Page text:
Here is a list of the foundations that back Save The Children. Foundations are set up by wealthy people including Bill Gates, once the richest man in the world. With backers like the Bill & Melinda Gates Foundation, Save The Children doesn't need your hard earned money, and it certainly doesn't need to appeal to the British public to send it money to relieve poverty here.
The best thing the average person can do, in Britain and elsewhere, to help charities, is to work at the local level. Give the chuggers a miss, and War On Want. There are practical things us little people can do at the local level, and they needn't even leave you out of pocket. Lawyers have a bad reputation as a profession, but some do pro bono work for people who can't afford expensive legal advice. In the United States especially, many doctors donate their time free to help out at charity hospitals.
Small environmental charities in Britain such as Hedgehog Bottom and Froglife will not waste any donations on fat salaries, and you can help them in other ways besides opening your wallet. If you want to help out a charity with a human face, try Time Bank.
A distinction should be drawn between charities and relief organisations. Disasters - both natural and man made - occur all over the world. In Britain we have seen floods recently; in the US there are not just floods but hurricanes. Much of Africa appears to be in a perpetual state of war, at the moment it is Syria. Where there are disasters, people need the basics of life, and they need them immediately, things like clean water, medicines, tents, blankets and so on.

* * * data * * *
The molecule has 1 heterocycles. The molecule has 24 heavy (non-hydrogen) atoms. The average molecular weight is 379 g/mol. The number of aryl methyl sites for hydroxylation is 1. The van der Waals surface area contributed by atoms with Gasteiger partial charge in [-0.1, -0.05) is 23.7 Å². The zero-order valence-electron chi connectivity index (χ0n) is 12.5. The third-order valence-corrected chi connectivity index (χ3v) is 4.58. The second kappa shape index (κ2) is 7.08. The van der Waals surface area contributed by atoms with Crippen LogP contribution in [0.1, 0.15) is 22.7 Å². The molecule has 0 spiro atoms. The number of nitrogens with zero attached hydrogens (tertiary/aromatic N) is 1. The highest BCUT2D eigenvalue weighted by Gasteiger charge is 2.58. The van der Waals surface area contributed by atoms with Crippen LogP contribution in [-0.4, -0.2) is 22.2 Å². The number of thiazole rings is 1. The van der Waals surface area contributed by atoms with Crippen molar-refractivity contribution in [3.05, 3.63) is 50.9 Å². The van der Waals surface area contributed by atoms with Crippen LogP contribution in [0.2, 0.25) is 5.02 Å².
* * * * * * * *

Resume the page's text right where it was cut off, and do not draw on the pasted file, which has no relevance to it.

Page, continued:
Generally, governments and international relief agencies do a good job in delivering such provisions swiftly and with a minimum of bureaucracy. Donating to one of these is not the same as signing up with a chugger who will take perhaps the first hundred pounds of your donation, nor giving to a charity that will put it towards its £4 million advertising bill.
The problem of child poverty in Britain has a relatively simple political and economic solution, but this is not something charities can tackle. Briefly it is to recognise the fact that in today's highly advanced societies, many people are unemployable because a) they are unable to earn a living wage and b) because they are caught in the poverty trap. The solution is to dismantle the benefits system entirely and to instigate a system of Basic Income as advocated by Major Douglas. This problem can be addressed by pressure groups - some of which have charitable status - but it requires political, social and economic reforms, not soliciting money from the general public and donating it in cash or kind to the poor (after the charity concerned has taken its own cut).
The problem of the starving kids in Africa is being tackled by both foundations and governments. Let them get on with it, and if unlike most of us you have money to spare or even money to burn, make sure you spend it on someone who is in genuine need, and not on advertising agencies or people who have made careers out of spending other people's money.
Although Basic Income is not practicable in most African countries for obvious reasons, these people too suffer from the oppressive hegemony of international finance. We can best help them by demanding the total dismantling of the banking system, and with it the debt-servicing that necessitates taxation. If we could get rid of only VAT, that would boost Britain's, Europe's and the world's economy enormously, but again, this is a matter for socially conscious political lobbies, not for professional charity workers whose main function appears to be to smile for the cameras, tell us what great work they're doing and encourage us to send them even more money so they can keep doing it for however long it takes.
This opinion article was written by an independent writer. The opinions and views expressed herein are those of the author and are not necessarily intended to reflect those of DigitalJournal.com